We reported earlier this year on startup Erthos, which dispenses with trackers and racking altogether and installs photovoltaic solar modules directly on the ground. Ojjo, another innovative startup, provides “a new way to approach solar foundation design.” It uses a truss system it claims requires only half the expensive steel used in a conventional installation. With backing from VCs, a throng of startups are trying to commercialize perovskites as a new photovoltaic material.
There’s financial innovation underway in the solar space at Finite, GoodLeap, Mosaic and PosiGen. GAF Energy is seriously pursuing integrated solar roofs, while SolarEdge and Enphase are introducing smarter electronics and storage.
Here are some of the largest solar corporate funding deals of the year through Q3:
- GoodLeap: $800 million
- Aurora Solar: $250 million
- Nexamp: $240 million
- Intersect Power: $127 million
- Arcadia: $100 million
Solar-plus-storage on the rise
“Of the 170 gigawatts of solar projects entering the grid interconnection queues in 2020, 36 percent were paired with batteries,” according to a report from Lawrence Berkeley National Laboratory.
“Everything in 2022 will have a storage component,” George Hershman, CEO of engineering procurement and construction company Solv, told this author. “Everything in California and the West, every contracted asset is going to have storage. We’re seeing the scale [of storage] go up and cost go down, and we understand how to monetize it. It’s here to stay.”
LBNL points out that not all solar-storage hybrid plants are the same or equally competitive. Its report finds that “with currently available tax incentives, the most attractive hybrids tend to have a two-hour battery duration, with little difference to four-hour durations.”
The Biden and Trump administrations have agreed on at least one thing: maintaining trade sanctions against Chinese goods, including solar panels.
In 2018, Trump introduced 30 percent tariffs on photovoltaic solar cells and modules. An article on the Council on Foreign Relations website reports that Trump imposed tariffs “more than any recent president, particularly against China, and President Biden has so far left these levies in place.”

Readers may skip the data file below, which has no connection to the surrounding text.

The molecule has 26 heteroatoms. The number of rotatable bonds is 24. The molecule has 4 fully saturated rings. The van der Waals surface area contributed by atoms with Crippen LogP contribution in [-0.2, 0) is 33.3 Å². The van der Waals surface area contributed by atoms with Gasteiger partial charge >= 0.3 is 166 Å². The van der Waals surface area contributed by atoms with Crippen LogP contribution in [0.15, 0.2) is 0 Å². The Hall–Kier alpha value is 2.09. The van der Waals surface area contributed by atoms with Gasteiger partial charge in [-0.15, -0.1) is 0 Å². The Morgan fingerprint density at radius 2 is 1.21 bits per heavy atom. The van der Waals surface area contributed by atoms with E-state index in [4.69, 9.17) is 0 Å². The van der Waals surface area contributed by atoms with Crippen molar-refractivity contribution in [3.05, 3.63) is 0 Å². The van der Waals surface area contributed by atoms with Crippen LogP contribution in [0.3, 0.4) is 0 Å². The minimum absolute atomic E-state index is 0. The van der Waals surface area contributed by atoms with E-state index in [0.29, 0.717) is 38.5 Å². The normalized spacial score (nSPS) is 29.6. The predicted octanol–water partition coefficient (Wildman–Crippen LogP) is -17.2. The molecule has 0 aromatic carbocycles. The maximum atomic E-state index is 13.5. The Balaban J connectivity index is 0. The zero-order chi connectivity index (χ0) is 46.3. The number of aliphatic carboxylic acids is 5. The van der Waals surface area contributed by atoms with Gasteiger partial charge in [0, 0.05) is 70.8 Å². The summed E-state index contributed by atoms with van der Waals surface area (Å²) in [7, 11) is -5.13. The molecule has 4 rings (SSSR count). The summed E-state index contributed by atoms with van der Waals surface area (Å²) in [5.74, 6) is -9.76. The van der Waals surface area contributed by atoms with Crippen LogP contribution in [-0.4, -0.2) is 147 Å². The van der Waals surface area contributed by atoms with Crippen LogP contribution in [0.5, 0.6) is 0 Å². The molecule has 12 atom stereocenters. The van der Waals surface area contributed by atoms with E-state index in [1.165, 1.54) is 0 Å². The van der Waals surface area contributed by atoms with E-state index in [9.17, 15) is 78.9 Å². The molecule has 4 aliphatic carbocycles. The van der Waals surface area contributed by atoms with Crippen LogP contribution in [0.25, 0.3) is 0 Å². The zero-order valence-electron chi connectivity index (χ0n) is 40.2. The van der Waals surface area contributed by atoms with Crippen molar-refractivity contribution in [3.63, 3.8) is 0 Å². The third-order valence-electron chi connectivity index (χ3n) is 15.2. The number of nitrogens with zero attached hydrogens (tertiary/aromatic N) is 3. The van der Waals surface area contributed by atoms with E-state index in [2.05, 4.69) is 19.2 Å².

Depending on which politician, economist or industrialist you ask, import tariffs are either effective tools for defending trade sovereignty or blunt instruments that raise consumer costs and do little to create domestic industries.
The U.S. International Trade Commission (ITC) recommended last month that Biden keep the duty on imported crystalline silicon PV cells and modules — currently at 15 percent — with annual stepdowns of 0.25 percent over the next four years.
The Biden administration also imposed import restrictions on silicon from a producer in China’s Xinjiang province because facilities there were linked to forced labor of Uyghur Muslims, as reported by Canary.
As noted above, U.S. solar manufacturers have largely been beaten out by China. Defenders of the ITC recommendation see a path from increased prices for U.S. solar customers to the creation of a domestic manufacturing ecosystem.
On the other hand, the Solar Energy Industries Association has asked that Biden let the tariffs expire. “President Biden has set a bold vision for the U.S. to lead the world on clean energy. Extending these tariffs will hold us back from realizing that vision,” said Abigail Ross Hopper, CEO of the trade body, as reported by PV Tech.
Competing solar forecasts
Rystad Energy projects that shipping and supply-chain costs could trigger the postponement or cancellation of over half of the world’s planned 90 gigawatts of utility-scale solar power projects.
But U.S. solar installation and manufacturing could accelerate if Congress passes the budget reconciliation bill.
While Wood Mackenzie was leaning toward optimism and forecasting year-over-year growth of more than 12 percent for the global solar industry, the analyst house just lopped off 7.4 gigawatts, or 25 percent, from its previous 2022 forecast because of supply-chain issues.
S&P Global Market Intelligence is more sanguine. As mentioned, it forecasts that the U.S. solar market could almost double in 2022 to 44 gigawatts. What stresses might that gargantuan rate of growth create in labor markets, supply chains and interconnection queues?
BloombergNEF’s Jenny Chase is pushing her team to increase their global solar power projections, John Fitzgerald Weaver reports in pv magazine. “There is always at least a bit more solar than you think there is,” Chase tweeted. She also called the International Energy Agency “cowards” for its lowball solar projections.
“The U.S. solar market has never experienced this many opposing dynamics,” said Michelle Davis, principal analyst at Wood Mackenzie. “On the one hand, supply-chain constraints continue to escalate, putting gigawatts of projects at risk. On the other, the Build Back Better Act would be a major market stimulant for this industry, establishing long-term certainty of continued growth.”
Thanks for reading Canary Media this year, and fasten your seatbelt for the 2022 solar coaster.
Eric Wesoff is the editorial director at Canary Media.